Greek Macedonia

Greek Macedonia, or the Macedonia region in Northern Greece to be more precise, includes most of ancient Macedonia, the kingdom of Philip II and his son, Alexander the Great. It is the largest, most diverse and the second most populous region in Greece.


The Macedonian capital Thessaloniki (also known as Salonica) is the second largest city in Greece, and also one of the trendiest, with a young, urban population. There’s no better place in Greece for shopping, good food, nightlife and a large variety of cultural events. But the backdrop that enhances this modern image, is the historical remains of Thessaloniki, with the famous White Tower at the waterfront, the Byzantian walls, the Roman Rotunda, the engraved Arch of Galerius and a smattering of important Orthodox churches. Thessaloniki can easily match the modern, cultural offerings of Athens, but doesn’t suffer from the heavy traffic and concrete jungle feeling of the Greek capital.


The Halkidiki peninsula south of Thessaloniki is the most popular holiday destination in Northern Greece. The three ‘fingers’ of the peninsula stretch south into the sea, and each have their own profile. Kassandra, the westernmost of the three, has taken the brunt of the tourists. This has resulted in overcrowded beaches and plenty of tacky resorts. Sithonia, the middle one, has much less developments but possibly even better beaches, and should be your destination if you decide to enjoy the beach life at Halkidiki. There are also many camping sites available if you dont regular accomodation.

The easternmost part of Halkidiki is Mount Athos, a semi-autonomous region, run by the monks who live there. This 1000 year old legacy of the Byzantine empire is a very unusual place. Women are not allowed entry at all, and non-Orthodox men need to apply in advance for a 4-day visa, if they wish to visit. Thankfully there’s also boat tours that at least give everyone else the possibility to see the monasteries from the outside..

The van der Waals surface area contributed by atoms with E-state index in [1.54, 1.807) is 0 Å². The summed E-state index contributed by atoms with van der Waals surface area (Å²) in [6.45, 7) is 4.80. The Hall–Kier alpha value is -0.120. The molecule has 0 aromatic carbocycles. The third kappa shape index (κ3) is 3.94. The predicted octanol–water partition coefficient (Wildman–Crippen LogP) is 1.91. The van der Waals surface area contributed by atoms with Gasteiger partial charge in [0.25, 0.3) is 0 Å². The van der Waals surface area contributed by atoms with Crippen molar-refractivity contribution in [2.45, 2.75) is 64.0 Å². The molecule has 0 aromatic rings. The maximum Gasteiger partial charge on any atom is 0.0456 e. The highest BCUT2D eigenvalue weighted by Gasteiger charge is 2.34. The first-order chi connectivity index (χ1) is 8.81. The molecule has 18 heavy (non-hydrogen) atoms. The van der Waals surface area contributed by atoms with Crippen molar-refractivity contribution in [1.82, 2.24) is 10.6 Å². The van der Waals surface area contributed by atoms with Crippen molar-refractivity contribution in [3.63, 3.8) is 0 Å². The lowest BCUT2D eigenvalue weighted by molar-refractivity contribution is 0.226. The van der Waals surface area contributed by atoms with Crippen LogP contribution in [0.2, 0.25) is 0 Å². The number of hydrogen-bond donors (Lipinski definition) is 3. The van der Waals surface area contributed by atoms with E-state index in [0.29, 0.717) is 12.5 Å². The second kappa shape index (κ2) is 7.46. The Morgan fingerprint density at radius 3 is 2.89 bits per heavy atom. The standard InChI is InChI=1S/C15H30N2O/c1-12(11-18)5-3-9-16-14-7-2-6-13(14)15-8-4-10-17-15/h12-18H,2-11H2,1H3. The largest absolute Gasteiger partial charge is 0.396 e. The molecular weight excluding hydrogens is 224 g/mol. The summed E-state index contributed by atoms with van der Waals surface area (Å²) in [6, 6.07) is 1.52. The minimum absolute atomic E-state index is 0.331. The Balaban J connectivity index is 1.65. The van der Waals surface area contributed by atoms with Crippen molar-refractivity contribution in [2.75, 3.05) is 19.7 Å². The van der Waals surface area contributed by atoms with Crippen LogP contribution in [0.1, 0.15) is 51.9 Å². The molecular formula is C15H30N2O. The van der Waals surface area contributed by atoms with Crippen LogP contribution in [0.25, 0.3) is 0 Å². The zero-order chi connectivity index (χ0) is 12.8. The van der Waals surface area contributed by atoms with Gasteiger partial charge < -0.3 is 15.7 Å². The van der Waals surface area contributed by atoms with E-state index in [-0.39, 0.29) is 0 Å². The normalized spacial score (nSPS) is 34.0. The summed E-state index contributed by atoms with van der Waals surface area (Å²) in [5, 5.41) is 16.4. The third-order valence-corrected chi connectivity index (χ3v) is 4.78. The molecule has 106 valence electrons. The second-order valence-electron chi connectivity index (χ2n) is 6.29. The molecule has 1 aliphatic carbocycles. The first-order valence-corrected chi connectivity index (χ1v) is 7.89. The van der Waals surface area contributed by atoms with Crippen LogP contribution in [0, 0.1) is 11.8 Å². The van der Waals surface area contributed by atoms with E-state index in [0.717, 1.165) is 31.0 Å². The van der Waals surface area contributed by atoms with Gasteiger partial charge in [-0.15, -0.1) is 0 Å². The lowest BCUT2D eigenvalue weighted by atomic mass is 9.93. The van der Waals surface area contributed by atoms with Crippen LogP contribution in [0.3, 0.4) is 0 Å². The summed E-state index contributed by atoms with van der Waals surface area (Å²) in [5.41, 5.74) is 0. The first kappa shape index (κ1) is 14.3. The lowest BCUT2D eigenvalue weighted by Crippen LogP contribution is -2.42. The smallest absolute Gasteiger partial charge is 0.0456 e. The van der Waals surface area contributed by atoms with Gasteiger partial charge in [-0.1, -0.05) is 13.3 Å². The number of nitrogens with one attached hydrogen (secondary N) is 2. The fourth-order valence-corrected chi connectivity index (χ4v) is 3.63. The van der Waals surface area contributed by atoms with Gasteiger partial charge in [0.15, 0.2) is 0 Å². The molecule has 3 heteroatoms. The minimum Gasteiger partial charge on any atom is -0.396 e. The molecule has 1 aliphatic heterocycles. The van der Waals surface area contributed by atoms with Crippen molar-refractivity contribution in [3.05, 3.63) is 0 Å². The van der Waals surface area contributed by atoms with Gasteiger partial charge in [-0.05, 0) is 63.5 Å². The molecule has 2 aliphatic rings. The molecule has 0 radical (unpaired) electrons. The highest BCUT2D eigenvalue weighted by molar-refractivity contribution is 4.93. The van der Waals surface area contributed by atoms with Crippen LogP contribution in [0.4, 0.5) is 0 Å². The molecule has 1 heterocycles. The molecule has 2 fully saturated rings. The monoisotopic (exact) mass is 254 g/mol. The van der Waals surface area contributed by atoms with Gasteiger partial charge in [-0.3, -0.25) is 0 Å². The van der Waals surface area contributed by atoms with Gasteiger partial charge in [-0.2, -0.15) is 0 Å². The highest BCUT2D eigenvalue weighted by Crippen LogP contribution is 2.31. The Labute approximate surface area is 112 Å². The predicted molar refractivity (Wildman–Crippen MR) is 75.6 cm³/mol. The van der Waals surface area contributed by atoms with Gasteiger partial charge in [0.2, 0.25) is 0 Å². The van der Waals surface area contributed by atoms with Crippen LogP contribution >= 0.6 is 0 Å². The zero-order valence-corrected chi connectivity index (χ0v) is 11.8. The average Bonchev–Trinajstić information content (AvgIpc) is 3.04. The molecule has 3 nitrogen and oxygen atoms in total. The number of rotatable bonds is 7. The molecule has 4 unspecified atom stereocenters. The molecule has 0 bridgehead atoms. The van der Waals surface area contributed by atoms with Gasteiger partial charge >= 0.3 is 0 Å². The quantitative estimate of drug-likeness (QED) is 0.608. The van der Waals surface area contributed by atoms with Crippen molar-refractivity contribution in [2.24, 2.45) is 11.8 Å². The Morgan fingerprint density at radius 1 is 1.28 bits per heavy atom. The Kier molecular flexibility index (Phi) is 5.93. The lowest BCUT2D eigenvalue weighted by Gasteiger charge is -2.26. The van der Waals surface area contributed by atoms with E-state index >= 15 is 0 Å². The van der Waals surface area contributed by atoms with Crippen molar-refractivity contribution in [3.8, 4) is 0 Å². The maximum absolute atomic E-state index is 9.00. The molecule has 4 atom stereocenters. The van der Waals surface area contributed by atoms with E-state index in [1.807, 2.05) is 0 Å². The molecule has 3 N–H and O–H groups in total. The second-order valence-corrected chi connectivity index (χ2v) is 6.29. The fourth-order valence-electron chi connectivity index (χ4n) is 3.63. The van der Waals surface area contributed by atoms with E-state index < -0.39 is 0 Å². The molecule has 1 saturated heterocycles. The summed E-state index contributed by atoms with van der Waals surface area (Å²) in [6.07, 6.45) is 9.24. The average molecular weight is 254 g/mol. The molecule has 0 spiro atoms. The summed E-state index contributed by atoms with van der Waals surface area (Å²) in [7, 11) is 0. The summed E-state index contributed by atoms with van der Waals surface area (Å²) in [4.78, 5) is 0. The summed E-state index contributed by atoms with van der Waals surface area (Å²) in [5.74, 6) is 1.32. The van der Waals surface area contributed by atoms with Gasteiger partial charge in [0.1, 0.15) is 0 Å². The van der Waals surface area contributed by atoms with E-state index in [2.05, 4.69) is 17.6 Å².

Kastoria lies on the shore of Lake Orestiada in western Macedonia, backed by the mountains Grammos and Vitsi. Kastoria’s beautiful mansions were once home to rich fur merchants. Because of intensive hunting, the native beaver in the surrounding forests went extinct in the 1800s. Since then the local fur industry is based on imports from Northern Europe and America. The nearby Nestorio River Festival, held in July/August, is the largest Greek music festival in the world.


The town Florina, in northwest Macedonia is famous for its peppers. Only 40 km north is the city of Bitola, in the Republic of Macedonia. There’s still a minority of the population who speaks Macedonian, especially the older people. Florina has a nice old town, a few small museums and a nearby Hellenistic site. But its main function is often as a startinng point to explore the Prespa lakes to the west.

Prespa Lakes